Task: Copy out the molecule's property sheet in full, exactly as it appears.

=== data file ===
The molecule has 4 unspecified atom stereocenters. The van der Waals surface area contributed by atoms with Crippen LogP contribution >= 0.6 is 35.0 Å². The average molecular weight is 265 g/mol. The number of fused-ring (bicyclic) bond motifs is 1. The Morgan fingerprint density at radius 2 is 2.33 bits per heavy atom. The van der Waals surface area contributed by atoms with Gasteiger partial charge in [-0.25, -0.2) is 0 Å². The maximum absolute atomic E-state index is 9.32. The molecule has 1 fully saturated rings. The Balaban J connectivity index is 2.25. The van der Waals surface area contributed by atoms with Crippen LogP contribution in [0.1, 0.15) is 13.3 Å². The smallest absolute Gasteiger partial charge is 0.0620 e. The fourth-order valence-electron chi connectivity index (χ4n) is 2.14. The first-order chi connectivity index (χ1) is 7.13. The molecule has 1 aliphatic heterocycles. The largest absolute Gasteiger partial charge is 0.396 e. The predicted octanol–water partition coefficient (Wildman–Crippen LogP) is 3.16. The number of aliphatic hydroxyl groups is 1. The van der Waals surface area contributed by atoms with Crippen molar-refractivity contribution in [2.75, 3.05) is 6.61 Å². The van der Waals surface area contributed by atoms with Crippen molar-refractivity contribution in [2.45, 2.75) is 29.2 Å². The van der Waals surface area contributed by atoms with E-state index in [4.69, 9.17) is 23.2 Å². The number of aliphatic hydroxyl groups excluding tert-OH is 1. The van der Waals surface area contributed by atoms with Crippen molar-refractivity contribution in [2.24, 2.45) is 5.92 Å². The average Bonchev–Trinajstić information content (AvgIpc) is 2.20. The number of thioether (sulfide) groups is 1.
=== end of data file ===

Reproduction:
The molecule has 4 unspecified atom stereocenters. The van der Waals surface area contributed by atoms with Crippen LogP contribution >= 0.6 is 35.0 Å². The average molecular weight is 265 g/mol. The number of fused-ring (bicyclic) bond motifs is 1. The Morgan fingerprint density at radius 2 is 2.33 bits per heavy atom. The van der Waals surface area contributed by atoms with Gasteiger partial charge in [-0.25, -0.2) is 0 Å². The maximum absolute atomic E-state index is 9.32. The molecule has 1 fully saturated rings. The Balaban J connectivity index is 2.25. The van der Waals surface area contributed by atoms with Crippen LogP contribution in [0.1, 0.15) is 13.3 Å². The smallest absolute Gasteiger partial charge is 0.0620 e. The fourth-order valence-electron chi connectivity index (χ4n) is 2.14. The first-order chi connectivity index (χ1) is 7.13. The molecule has 1 aliphatic heterocycles. The largest absolute Gasteiger partial charge is 0.396 e. The predicted octanol–water partition coefficient (Wildman–Crippen LogP) is 3.16. The number of aliphatic hydroxyl groups is 1. The van der Waals surface area contributed by atoms with Crippen molar-refractivity contribution in [2.75, 3.05) is 6.61 Å². The van der Waals surface area contributed by atoms with Crippen molar-refractivity contribution in [2.45, 2.75) is 29.2 Å². The van der Waals surface area contributed by atoms with E-state index in [4.69, 9.17) is 23.2 Å². The number of aliphatic hydroxyl groups excluding tert-OH is 1. The van der Waals surface area contributed by atoms with Crippen molar-refractivity contribution in [2.24, 2.45) is 5.92 Å². The average Bonchev–Trinajstić information content (AvgIpc) is 2.20. The number of thioether (sulfide) groups is 1.